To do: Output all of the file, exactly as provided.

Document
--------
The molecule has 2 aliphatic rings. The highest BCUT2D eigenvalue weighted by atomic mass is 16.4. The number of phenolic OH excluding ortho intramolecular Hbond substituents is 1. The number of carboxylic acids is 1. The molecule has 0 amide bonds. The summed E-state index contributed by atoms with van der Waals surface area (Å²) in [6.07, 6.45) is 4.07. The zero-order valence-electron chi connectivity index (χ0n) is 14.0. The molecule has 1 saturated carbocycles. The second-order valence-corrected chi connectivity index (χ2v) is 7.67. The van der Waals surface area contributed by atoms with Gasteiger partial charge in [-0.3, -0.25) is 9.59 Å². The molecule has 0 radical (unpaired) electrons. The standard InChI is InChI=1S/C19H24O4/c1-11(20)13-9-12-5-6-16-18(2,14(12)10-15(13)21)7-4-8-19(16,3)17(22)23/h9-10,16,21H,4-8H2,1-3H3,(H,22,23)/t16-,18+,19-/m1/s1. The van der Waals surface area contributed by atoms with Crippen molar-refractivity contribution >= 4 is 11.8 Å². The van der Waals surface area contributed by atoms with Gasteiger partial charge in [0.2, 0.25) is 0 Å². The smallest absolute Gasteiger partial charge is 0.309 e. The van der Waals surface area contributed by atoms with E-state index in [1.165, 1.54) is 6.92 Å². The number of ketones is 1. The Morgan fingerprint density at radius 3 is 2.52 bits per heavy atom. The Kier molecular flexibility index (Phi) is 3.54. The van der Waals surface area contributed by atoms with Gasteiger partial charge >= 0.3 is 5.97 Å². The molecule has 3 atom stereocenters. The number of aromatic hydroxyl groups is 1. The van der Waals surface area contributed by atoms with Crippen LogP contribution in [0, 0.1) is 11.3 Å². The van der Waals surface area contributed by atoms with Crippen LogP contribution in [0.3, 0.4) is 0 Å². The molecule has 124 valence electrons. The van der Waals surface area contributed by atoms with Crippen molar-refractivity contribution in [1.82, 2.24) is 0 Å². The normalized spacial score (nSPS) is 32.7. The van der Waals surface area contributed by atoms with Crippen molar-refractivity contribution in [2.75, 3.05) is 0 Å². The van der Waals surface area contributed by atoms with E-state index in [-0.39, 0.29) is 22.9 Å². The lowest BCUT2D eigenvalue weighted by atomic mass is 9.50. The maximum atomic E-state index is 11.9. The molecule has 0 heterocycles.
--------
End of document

The molecule has 2 aliphatic rings. The highest BCUT2D eigenvalue weighted by atomic mass is 16.4. The number of phenolic OH excluding ortho intramolecular Hbond substituents is 1. The number of carboxylic acids is 1. The molecule has 0 amide bonds. The summed E-state index contributed by atoms with van der Waals surface area (Å²) in [6.07, 6.45) is 4.07. The zero-order valence-electron chi connectivity index (χ0n) is 14.0. The molecule has 1 saturated carbocycles. The second-order valence-corrected chi connectivity index (χ2v) is 7.67. The van der Waals surface area contributed by atoms with Gasteiger partial charge in [-0.3, -0.25) is 9.59 Å². The molecule has 0 radical (unpaired) electrons. The standard InChI is InChI=1S/C19H24O4/c1-11(20)13-9-12-5-6-16-18(2,14(12)10-15(13)21)7-4-8-19(16,3)17(22)23/h9-10,16,21H,4-8H2,1-3H3,(H,22,23)/t16-,18+,19-/m1/s1. The van der Waals surface area contributed by atoms with Crippen molar-refractivity contribution >= 4 is 11.8 Å². The van der Waals surface area contributed by atoms with Gasteiger partial charge in [0.2, 0.25) is 0 Å². The smallest absolute Gasteiger partial charge is 0.309 e. The van der Waals surface area contributed by atoms with E-state index in [1.165, 1.54) is 6.92 Å². The number of ketones is 1. The Morgan fingerprint density at radius 3 is 2.52 bits per heavy atom. The Kier molecular flexibility index (Phi) is 3.54. The van der Waals surface area contributed by atoms with Gasteiger partial charge >= 0.3 is 5.97 Å². The molecule has 3 atom stereocenters. The number of aromatic hydroxyl groups is 1. The van der Waals surface area contributed by atoms with Crippen LogP contribution in [0, 0.1) is 11.3 Å². The van der Waals surface area contributed by atoms with Crippen LogP contribution in [0.3, 0.4) is 0 Å². The molecule has 124 valence electrons. The van der Waals surface area contributed by atoms with Crippen molar-refractivity contribution in [1.82, 2.24) is 0 Å². The normalized spacial score (nSPS) is 32.7. The van der Waals surface area contributed by atoms with Crippen molar-refractivity contribution in [2.75, 3.05) is 0 Å². The van der Waals surface area contributed by atoms with E-state index in [-0.39, 0.29) is 22.9 Å². The lowest BCUT2D eigenvalue weighted by atomic mass is 9.50. The maximum atomic E-state index is 11.9. The molecule has 0 heterocycles.